Here is a question to the blog clinic from Emma who is a tenant:
Our landlord issued a section 21 so that he could sell his property. He then allowed himself into the property without notice and presented us with his estimated charges which equated to two months rent £2800.
We then took an independent witness who managed to tell him that most charges were not acceptable. He still insisted in £950, half of this was due to a proportion of decoration costs to cover two small areas if damage caused by our daughter (one 20cmx20cm the other 20cm x 60cm) our proportion was 20% to repaint 5 bedroom property, 3 reception room property. £100 was to fully pay to replace a carpet appox 8/9 years old due to marks that would not remove.
However on check out the paint areas we had already touched up he had his 16 year old daughter painting and himself (as they had again entered property without notice). He still insisted that we pay the full amount agreed.
It has now come to light that he has not protected our deposit as set out in our agreement, as we decided we wished to dispute. We were in the property almost 3 years with 4 young children.
There is good news and bad news here. As your landlord has not protected your deposit, the section 21 notice he has served is invalid, so if you decided that you did not want to move out after all you could stay at the property as he has no right to evict you under section 21.
If you do want to leave, then you need to resolve the deposit issue. As he has failed to protect, he has made himself liable for a penalty of up to three times the value of the deposit sum. However you will have to issue court proceedings to get it.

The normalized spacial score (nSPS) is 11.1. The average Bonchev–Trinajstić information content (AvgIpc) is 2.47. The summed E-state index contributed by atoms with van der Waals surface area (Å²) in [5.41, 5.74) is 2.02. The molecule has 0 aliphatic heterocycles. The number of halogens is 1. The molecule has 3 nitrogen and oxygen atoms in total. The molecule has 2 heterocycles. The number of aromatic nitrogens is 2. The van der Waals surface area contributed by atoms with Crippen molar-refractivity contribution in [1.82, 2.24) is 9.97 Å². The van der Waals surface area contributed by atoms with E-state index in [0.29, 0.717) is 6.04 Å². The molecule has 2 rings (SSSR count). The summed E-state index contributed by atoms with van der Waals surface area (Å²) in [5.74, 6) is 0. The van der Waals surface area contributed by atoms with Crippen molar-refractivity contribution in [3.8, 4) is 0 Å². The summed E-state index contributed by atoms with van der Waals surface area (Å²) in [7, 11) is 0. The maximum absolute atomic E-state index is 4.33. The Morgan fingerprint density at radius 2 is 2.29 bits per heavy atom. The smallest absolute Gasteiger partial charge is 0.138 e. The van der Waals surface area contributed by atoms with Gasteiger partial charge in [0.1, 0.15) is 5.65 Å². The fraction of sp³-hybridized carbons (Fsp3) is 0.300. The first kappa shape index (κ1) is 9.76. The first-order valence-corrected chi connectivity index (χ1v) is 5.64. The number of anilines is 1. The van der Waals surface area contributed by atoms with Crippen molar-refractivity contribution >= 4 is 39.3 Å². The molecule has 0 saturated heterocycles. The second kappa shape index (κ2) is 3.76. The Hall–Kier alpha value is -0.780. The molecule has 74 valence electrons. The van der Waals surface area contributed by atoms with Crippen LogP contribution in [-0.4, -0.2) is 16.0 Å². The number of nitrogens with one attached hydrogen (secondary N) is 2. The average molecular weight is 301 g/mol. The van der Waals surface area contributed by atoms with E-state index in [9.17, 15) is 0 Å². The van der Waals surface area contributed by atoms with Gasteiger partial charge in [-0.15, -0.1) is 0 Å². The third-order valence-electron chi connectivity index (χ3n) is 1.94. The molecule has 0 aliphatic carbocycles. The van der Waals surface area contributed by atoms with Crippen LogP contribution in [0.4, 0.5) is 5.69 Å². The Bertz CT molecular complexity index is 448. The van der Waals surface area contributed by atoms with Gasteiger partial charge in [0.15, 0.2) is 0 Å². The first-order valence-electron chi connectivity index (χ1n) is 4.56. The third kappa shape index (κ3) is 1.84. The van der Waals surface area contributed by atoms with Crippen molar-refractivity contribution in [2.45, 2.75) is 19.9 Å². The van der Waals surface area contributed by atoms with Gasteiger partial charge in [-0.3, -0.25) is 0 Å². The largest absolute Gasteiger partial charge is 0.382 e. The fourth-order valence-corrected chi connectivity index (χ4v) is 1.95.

There is also no way you can challenge the deductions he wants to make other than by going to court.
However it sounds to me as if the deductions are not justified. If the carpet is old, it was probably due to be replaced anyway, and the marks on the wall sound as if they should be put down to fair wear and tear.
Plus of course he is selling the property.
I would suggest you write to him saying that you do not agree to the proposed deductions, that you require the whole of the deposit to be refunded to you, and if he fails to do this you will be going to court to claim:
- The return of the deposit
- The penalty of up to three times the deposit sum under s214 of the Housing Act 2004 and
- Compensation for trespass for the times he entered the property without your consent
Hopefully this will persuade the landlord to pay up. If not, go to court and apply for those three things.
As the landlord has not protected the deposit the Court at the very least will make an aware for 1 x the deposit and the return of the deposit itself, so you cannot lose.
The Judge will also have a lot of sympathy for you, as the whole point of the deposit regulations is to ensure that people like you do not have to go to court to get their deposit back.